REAC Physical Inspection Clarifications

Regulation | October 16, 2017 | by Colleen Bloom

An updated REAC Compilation Bulletin for certified UPCS Inspectors has been issued for effect on October 2, 2017.  The new bulletin incorporates more visual examples, clarifications to procedures, and some troubling reversions in understanding on items like call-for-aid, and vegetation.

REAC's new Compilation Bulletin RAPID 4.0 Version 3  (not yet posted on the main REAC inspection webpage) incorporates explanations of new procedures and more pictures to enhance revisions to guidance previously distributed to inspectors. Many of the updated examples appear to be related directly to last year’s addition of industry standard repairs requirements. Notes are now required in the comments section for any non-industry standard repair (NIS). Interestingly, however, it does not specifically require that a photo be included.

New guidance concerning inspection protocols and inspector behavior includes:

  • Property/Owner Participation: recommendations are that properties have three distinct individual participants, of which one must actively participate in the inspection, yet guidance limits inspection participants to “appropriate property representatives/escorts.
  • Time of Day: a directive not to enter units before 9 am or after 6 pm,
  • Testing Safety Equipment: inspectors are not to carry any type of testing equipment such as GFCI tester, canned smoke, etc (p. 7)
  • Smoking/E-cigarettes: inspectors are specifically prohibited from smoking or using tobacco products including e-cigarettes anywhere on the property (p. 16).
  • Third-party certifications: documentation current within one year from a local authority having jurisdiction or a licensed third-party supporting the testing of a system designed for off-site notification/monitoring (call-for-aid, smoke detector, etc) may be provided (p. 15)

It has also been clarified that, for multifamily properties without an active HUD loan, no market-rate, non-revenue units or any other type units not receiving Section 8 assistance will be included in the unit count (p. 28). Additionally, where there is no active HUD loan, commercial lease spaces are not to be inspected, nor included in the building count unless these are spaces Section 8 residents would otherwise use (p. 4).

The new bulletin adds clarifications for various items reflecting guidance given to inspectors and implemented over the past year. Of particular interest:

  • Building redefined: helpful clarifications on the definition of a “building” include illustrations on how different connective structures may separate components into separate buildings (which is likely to significantly impact scoring in an advantageous manner, by limiting impact of deficiencies to the “building” in which it was found, and spreading out the points over more structures)
  • Walkways/steps: four (4) or more steps/risers without a landing in between must have a handrail; unit v. site steps have been redefined and illustrated (p. 36)
  • Security Devices on Doors/Windows: Sliding glass doors allow use of a stick for secondary, but not primary, securement (pp. 41, 61, 73,80); Use of slide/chain (pp. 38, 78); locking devices on windows over 8 feet from the ground will not be opened, but inspected visually from the ground (pp. 73-74, 91-92)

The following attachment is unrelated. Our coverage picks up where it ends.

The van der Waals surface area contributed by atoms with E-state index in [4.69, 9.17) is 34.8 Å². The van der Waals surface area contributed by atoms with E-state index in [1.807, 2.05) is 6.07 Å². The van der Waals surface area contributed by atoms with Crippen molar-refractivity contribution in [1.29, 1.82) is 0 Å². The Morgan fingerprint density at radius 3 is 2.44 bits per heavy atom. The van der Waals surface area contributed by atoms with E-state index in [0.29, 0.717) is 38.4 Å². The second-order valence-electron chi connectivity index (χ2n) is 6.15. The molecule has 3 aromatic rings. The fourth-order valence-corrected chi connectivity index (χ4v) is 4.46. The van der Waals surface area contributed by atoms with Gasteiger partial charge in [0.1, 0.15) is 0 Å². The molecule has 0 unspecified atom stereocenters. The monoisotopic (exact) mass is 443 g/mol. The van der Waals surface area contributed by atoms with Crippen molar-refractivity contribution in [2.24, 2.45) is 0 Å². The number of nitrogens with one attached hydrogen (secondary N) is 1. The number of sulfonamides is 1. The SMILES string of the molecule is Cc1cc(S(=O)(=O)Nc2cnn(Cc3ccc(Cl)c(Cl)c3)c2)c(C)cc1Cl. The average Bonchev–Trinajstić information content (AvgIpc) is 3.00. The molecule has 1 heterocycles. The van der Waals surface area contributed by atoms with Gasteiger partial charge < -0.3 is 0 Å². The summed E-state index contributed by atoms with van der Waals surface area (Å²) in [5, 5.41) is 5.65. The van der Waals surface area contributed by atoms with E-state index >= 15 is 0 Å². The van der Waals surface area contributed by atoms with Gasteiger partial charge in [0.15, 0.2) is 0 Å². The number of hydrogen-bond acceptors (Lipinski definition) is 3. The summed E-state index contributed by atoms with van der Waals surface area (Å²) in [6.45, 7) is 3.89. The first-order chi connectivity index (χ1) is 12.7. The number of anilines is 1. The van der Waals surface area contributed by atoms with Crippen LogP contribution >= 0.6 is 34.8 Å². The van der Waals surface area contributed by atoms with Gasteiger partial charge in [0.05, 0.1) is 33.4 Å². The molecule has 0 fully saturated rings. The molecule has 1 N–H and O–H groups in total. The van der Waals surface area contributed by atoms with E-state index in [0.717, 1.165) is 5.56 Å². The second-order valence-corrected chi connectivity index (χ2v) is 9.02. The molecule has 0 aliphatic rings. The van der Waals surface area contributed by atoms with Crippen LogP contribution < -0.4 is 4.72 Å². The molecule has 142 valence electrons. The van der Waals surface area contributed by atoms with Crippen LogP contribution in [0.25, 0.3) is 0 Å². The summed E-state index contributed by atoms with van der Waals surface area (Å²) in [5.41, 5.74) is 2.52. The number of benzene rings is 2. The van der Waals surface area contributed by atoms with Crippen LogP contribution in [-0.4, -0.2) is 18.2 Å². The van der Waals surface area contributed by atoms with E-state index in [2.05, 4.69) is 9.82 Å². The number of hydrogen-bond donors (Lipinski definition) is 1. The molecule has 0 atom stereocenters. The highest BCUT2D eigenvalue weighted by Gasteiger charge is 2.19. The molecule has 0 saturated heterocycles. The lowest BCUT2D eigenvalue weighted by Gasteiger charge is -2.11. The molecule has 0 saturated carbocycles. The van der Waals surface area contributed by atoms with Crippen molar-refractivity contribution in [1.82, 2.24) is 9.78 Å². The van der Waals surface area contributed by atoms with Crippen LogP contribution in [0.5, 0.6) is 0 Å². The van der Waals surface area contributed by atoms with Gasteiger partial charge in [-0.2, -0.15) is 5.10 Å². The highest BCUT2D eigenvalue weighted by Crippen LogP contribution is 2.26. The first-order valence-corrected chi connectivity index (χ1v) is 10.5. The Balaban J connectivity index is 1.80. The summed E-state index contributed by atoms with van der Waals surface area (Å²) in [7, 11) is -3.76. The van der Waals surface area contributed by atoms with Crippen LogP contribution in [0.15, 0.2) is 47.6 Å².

• Electrical: Unacceptable repairs to electrical panels have new image and text examples, and zip ties (pp 43-45, 51-53, 64-66), information on resetting tripped breakers (p.82); exterior outlets (p. 45)
  • Call-For-Aid: pull cords now have a specified ‘correct length’ - fully extended to “baseboard” height (p 76); and details on inspection if unit has been removed but components remain
  • Chair-lifts: devices installed on stairs are now to be scored/inspected as elevators (p. 54)
  • Vegetation: anything found to be growing on buildings, such as moss or weeds growing in gutters is now to be cited as "SIte -Overgrown Vegetation"
  • Fire Safety: specific detail is now provided concerning certifications for and/or removal of fire extinguishers (p. 56), fire sprinklers (p. 55) or fire hoses (p. 56)
  • Resident-owned HVAC units are to be inspected and deficiencies recorded (p. 86)
  • Reasonable Accommodations: unplugged stoves may be plugged in by property staff for inspection purposes (p. 70)
  • Health & Safety: Burnt electrical outlets are to be recorded as deficiencies in the appropriate inspectable areas (pp. 45-6, 71, 88)
  • Trip hazards: any observed on a walkway or driveway that are NOT owned by the property, such as a city owned walkway, are now to be recorded as HAZARDS-OTHER, which is way to record and acknowledge the issue but it will remain a non-scoring issue (i.e. Hazards - Other is zero points).

LeadingAge is particularly concerned that definitions concerning the call-for-aid (pull cords) and overgrown vegetation seem to be reverting to former standards resulting in undue citations of deficiency. Since the inception of the REAC inspection protocol, there has never been a specific proximity or height requirement for Call-For-Aid (pull cords), but the definition now clearly requires full extension of the cord to “baseboard” height – no rolling, knotting or moving it up and around obstacles.

As always, should members have difficulties with or need help analyzing/responding to a REAC inspection, please contact us.